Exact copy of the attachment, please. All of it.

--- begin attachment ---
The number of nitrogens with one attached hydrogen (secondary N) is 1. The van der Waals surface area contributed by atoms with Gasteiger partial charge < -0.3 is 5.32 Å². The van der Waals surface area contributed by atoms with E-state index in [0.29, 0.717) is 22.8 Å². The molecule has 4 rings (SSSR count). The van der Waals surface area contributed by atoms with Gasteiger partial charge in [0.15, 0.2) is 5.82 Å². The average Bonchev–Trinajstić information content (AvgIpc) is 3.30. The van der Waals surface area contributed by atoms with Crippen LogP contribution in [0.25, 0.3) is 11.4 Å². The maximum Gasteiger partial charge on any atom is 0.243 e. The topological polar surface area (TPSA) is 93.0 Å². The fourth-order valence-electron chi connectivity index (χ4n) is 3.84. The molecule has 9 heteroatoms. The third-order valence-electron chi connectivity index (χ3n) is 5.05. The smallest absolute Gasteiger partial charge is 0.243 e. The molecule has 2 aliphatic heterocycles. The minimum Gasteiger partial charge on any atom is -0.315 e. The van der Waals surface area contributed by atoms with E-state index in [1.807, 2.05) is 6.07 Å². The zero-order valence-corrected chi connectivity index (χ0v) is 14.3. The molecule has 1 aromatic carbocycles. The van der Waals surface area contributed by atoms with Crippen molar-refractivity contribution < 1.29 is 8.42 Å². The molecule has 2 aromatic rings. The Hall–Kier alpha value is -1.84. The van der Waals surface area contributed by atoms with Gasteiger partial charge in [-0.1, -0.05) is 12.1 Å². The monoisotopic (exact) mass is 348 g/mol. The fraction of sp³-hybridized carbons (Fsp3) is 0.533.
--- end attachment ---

The number of nitrogens with one attached hydrogen (secondary N) is 1. The van der Waals surface area contributed by atoms with Gasteiger partial charge < -0.3 is 5.32 Å². The van der Waals surface area contributed by atoms with E-state index in [0.29, 0.717) is 22.8 Å². The molecule has 4 rings (SSSR count). The van der Waals surface area contributed by atoms with Gasteiger partial charge in [0.15, 0.2) is 5.82 Å². The average Bonchev–Trinajstić information content (AvgIpc) is 3.30. The van der Waals surface area contributed by atoms with Crippen LogP contribution in [0.25, 0.3) is 11.4 Å². The maximum Gasteiger partial charge on any atom is 0.243 e. The topological polar surface area (TPSA) is 93.0 Å². The fourth-order valence-electron chi connectivity index (χ4n) is 3.84. The molecule has 9 heteroatoms. The third-order valence-electron chi connectivity index (χ3n) is 5.05. The smallest absolute Gasteiger partial charge is 0.243 e. The molecule has 2 aliphatic heterocycles. The minimum Gasteiger partial charge on any atom is -0.315 e. The van der Waals surface area contributed by atoms with E-state index in [1.807, 2.05) is 6.07 Å². The zero-order valence-corrected chi connectivity index (χ0v) is 14.3. The molecule has 1 aromatic carbocycles. The van der Waals surface area contributed by atoms with Crippen molar-refractivity contribution < 1.29 is 8.42 Å². The molecule has 2 aromatic rings. The Hall–Kier alpha value is -1.84. The van der Waals surface area contributed by atoms with Gasteiger partial charge in [-0.1, -0.05) is 12.1 Å². The monoisotopic (exact) mass is 348 g/mol. The fraction of sp³-hybridized carbons (Fsp3) is 0.533.